A bit of off-road........

Discussion in 'UK and Europe' started by Martin Bulmer, Sep 16, 2003.

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  1. Marc

    Marc Guest

    Ian <[email protected]> wrote:

    > >
    > >> Sorry, I thought your first question was rhetorical, as I was not being forced off the road
    > >> maliciously then yes,I would still help. The truck driver probably did not take to the verge in
    > >> case he ran into a ditch he could not see.
    > >
    > > You are obviously a warm and forgiving person ,able to see the good in almost everyone, you have
    > > my admiration.
    > >
    > Marc, I always prefer to give people the benefit of the doubt,

    I would suggest that you haven't been kicked in the head often enough, but that would leave me open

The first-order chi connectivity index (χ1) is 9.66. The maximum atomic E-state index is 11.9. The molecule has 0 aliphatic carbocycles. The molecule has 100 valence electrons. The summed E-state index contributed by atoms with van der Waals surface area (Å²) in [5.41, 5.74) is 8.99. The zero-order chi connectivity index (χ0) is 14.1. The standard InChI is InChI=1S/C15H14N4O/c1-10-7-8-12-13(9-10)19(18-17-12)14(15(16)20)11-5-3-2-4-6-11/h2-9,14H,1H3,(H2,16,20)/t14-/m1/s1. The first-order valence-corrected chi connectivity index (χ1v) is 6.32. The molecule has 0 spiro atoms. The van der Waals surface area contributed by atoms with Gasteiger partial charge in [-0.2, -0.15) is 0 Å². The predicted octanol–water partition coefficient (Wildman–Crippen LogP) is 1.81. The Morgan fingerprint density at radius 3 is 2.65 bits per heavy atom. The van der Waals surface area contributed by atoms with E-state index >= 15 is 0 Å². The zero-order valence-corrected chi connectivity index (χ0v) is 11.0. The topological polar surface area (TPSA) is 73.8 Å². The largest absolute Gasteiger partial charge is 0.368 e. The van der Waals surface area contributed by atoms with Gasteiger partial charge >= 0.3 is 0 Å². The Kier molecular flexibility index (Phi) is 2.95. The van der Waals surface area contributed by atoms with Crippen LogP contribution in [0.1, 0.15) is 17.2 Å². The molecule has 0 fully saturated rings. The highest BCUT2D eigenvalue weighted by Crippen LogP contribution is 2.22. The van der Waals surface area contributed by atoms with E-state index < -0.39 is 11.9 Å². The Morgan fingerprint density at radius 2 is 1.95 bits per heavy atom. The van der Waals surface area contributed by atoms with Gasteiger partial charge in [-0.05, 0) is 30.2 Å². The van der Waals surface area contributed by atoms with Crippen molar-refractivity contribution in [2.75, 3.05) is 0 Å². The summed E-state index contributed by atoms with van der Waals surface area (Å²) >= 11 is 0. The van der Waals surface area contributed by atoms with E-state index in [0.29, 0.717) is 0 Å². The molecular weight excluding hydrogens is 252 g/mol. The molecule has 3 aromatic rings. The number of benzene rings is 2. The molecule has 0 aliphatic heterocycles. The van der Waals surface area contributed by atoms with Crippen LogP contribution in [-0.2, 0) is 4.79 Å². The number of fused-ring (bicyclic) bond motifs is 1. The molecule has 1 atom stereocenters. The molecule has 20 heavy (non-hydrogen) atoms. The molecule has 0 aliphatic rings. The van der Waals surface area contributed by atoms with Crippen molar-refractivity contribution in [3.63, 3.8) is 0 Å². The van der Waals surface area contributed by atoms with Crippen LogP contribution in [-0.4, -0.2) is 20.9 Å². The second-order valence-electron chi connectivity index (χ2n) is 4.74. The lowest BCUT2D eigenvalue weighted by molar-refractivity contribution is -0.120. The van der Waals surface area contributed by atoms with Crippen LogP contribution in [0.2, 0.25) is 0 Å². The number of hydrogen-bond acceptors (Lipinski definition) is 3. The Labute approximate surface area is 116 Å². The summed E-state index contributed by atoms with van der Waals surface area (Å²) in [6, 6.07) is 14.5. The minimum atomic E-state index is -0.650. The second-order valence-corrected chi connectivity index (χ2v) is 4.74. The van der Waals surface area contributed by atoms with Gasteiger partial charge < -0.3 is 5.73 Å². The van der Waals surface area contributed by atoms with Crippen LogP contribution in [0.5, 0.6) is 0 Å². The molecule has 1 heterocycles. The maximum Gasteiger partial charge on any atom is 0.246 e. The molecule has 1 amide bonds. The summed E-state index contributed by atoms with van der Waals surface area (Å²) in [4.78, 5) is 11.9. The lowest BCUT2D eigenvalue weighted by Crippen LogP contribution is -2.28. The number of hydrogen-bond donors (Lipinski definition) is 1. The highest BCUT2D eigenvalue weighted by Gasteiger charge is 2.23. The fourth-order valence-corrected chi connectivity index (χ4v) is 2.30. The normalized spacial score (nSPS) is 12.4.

to accusations of cynicsm.

    > it makes me feel good, most people have the ability to do good or bad

    or both at the same time without realising that they are doing either.

    >and I like to think that showing an example has some effect even if only very small effect.

    Which is exactly what was happening in the scenario above, lorry driver seen being ignorant ( for
    whatever reason) has set an example...

    --
    Marc Stickers,decals,membership,cards, T shirts, signs etc for clubs and associations of all types.
    http://www.jaceeprint.demon.co.uk/
     


  2. In article <1g1flc6.1h5wb9k1rgm4auN%[email protected]>,
    [email protected] says...
    > Ian <[email protected]> wrote:
    >